Christians are something of an endangered species in the UK. According to the Faith Survey, UK church attendance has declined over the period from 1980 to 2015 from 6.48 millions to 3.08 millions which is just 5% of the population. The British Social Attitudes Survey indicates that Anglican (i.e Church of England) affiliation is declining faster than any other religious grouping and is likely to disappear altogether by 2033.
A video and the full text of Mrs May’s so-called “Easter message” can be found here on the Downing Street part of the government web site: “Easter 2017: Theresa May’s message – In her Easter message, Prime Minister Theresa May speaks about shared values and religious freedom, and wishes everyone a very happy Easter“.
As a Vicar’s daughter, Mrs May is probably only too well aware that the state established Church of England is a creature of and subservient to the state so she probably has no compunction in hijacking Christian concepts for her own political advantage. Stephen Bush commenting on i-News wrote: “This Easter, Theresa May’s nonthreatening, bland Christianity strikes the right tone“. But what Mr Bush writes is worth exploring a little:-
“Theresa May’s Easter message made headlines because Tony Blair’s former spin doctor, Alastair Campbell, accused her of implying that God would have voted Leave. But the remarkable truth about May’s Easter message was how bland it was.”
“She talked about her upbringing as the daughter of a vicar, she talked about the values that instilled in her, and she nodded to need to be “confident” in the role that Christianity plays in the lives of Britons, while also praising tolerance towards all faiths and none.”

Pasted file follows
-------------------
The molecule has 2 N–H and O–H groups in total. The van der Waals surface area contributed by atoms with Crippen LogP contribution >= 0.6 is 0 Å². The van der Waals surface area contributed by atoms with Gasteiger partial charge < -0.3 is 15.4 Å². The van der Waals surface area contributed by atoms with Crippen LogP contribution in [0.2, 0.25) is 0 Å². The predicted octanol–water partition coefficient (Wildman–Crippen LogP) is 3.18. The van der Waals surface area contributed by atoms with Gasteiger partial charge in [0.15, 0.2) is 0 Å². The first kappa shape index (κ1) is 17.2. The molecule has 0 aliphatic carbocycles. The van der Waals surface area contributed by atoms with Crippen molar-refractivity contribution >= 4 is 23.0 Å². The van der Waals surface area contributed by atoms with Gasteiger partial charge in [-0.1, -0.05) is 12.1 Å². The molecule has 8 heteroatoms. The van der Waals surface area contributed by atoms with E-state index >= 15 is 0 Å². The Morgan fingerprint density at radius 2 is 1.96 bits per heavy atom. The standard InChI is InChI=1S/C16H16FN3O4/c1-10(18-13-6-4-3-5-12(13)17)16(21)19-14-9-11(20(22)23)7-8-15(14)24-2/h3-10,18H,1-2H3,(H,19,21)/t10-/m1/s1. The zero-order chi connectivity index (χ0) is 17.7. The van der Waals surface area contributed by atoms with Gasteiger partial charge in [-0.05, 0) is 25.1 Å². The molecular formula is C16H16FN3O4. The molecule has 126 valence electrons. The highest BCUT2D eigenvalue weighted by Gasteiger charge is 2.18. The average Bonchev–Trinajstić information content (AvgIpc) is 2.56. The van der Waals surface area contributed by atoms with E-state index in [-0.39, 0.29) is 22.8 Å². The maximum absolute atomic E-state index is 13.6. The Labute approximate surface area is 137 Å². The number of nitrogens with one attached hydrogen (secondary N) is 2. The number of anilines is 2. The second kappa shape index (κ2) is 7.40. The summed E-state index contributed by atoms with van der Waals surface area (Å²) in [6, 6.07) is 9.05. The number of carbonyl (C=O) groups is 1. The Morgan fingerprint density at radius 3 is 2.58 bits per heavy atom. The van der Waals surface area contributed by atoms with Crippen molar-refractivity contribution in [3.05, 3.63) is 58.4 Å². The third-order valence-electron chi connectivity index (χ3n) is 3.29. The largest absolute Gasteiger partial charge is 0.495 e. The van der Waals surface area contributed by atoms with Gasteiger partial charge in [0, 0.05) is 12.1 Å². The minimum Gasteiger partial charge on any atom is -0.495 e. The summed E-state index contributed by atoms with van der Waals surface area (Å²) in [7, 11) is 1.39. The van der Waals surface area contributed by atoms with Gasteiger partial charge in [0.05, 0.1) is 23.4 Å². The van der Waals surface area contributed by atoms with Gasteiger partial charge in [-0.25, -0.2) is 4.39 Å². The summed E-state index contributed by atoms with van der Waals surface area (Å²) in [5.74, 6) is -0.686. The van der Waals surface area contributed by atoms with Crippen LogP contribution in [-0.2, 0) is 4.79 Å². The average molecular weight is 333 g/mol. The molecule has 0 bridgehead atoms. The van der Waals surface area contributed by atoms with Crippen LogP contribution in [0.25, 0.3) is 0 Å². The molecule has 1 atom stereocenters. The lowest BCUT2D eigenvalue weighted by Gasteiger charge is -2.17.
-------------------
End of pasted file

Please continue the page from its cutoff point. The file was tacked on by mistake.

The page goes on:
“That is to say, she played to the prejudices of the right of the Conservative Party, who see a mosque at every street corner and come close to an aneurysm every time someone wishes them “Happy Holidays”, while reassuring everyone else that she wasn’t going to start singing hymns at Prime Ministers’ Questions.”
“May’s Easter message congratulates us for our history and our values – it doesn’t ask that we turn those values into actions in the future.”
In other words – Mrs May was using the occasion of Easter to further her political position on Brexit.
The best critique so far of the Wicked Witch’s address is that by Thomas G. Clark from North Yorkshire whose blog is called “Another Angry Voice“. Read his post here: “Theresa May’s Easter message is delusional nonsense” and it concludes with this observation:-
“So we have a ridiculously out-of-touch Prime Minister talking about unity when the UK is so divided it’s in imminent danger of actually splitting up, demanding that we all get behind an economically ruinous Brexit that only a minority of people actually voted for, administered by a Tory government that an even smaller minority of people voted for, led by an appointed Prime Minister that nobody voted for. The weird thing is that some people actually accept this horrendously delusional gibberish at face value.”
Writing in the New European, Richard Porrit has this: “Deluded: May again claims whole country is uniting behind Brexit“.
Finally, the Financial Times has this by Nick Clegg: “Theresa May’s Brexit stance has not softened but now it must – The prime minister if bold could salvage something in the talks“.
Although Mr Clegg is unquestionably right – one cannot be hopeful that common sense will prevail in Downing Street.
and we have just suffered the Wicked Witch’s attempt to do just that – delivering an “Easter Message” to the profanum vulgus.